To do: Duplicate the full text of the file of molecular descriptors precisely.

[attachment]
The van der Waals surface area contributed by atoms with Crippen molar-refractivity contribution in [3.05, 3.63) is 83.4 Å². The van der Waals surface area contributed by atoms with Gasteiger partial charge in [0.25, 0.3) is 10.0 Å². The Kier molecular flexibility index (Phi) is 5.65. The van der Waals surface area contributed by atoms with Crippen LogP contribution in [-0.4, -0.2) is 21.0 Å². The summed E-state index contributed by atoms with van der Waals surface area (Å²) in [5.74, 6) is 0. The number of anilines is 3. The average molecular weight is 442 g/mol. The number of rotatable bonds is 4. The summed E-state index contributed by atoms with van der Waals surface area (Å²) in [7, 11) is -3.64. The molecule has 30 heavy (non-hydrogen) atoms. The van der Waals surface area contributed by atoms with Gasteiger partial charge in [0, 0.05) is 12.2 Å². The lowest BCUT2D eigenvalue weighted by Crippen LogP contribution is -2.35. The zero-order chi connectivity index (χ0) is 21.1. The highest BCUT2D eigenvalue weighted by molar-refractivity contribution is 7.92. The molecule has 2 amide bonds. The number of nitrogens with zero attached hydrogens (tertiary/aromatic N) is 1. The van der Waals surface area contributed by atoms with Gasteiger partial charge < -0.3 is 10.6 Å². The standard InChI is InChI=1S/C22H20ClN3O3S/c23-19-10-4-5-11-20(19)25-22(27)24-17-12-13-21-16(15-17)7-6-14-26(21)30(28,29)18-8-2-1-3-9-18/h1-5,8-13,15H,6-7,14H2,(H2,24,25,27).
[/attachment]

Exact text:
The van der Waals surface area contributed by atoms with Crippen molar-refractivity contribution in [3.05, 3.63) is 83.4 Å². The van der Waals surface area contributed by atoms with Gasteiger partial charge in [0.25, 0.3) is 10.0 Å². The Kier molecular flexibility index (Phi) is 5.65. The van der Waals surface area contributed by atoms with Crippen LogP contribution in [-0.4, -0.2) is 21.0 Å². The summed E-state index contributed by atoms with van der Waals surface area (Å²) in [5.74, 6) is 0. The number of anilines is 3. The average molecular weight is 442 g/mol. The number of rotatable bonds is 4. The summed E-state index contributed by atoms with van der Waals surface area (Å²) in [7, 11) is -3.64. The molecule has 30 heavy (non-hydrogen) atoms. The van der Waals surface area contributed by atoms with Gasteiger partial charge in [0, 0.05) is 12.2 Å². The lowest BCUT2D eigenvalue weighted by Crippen LogP contribution is -2.35. The zero-order chi connectivity index (χ0) is 21.1. The highest BCUT2D eigenvalue weighted by molar-refractivity contribution is 7.92. The molecule has 2 amide bonds. The number of nitrogens with zero attached hydrogens (tertiary/aromatic N) is 1. The van der Waals surface area contributed by atoms with Gasteiger partial charge < -0.3 is 10.6 Å². The standard InChI is InChI=1S/C22H20ClN3O3S/c23-19-10-4-5-11-20(19)25-22(27)24-17-12-13-21-16(15-17)7-6-14-26(21)30(28,29)18-8-2-1-3-9-18/h1-5,8-13,15H,6-7,14H2,(H2,24,25,27).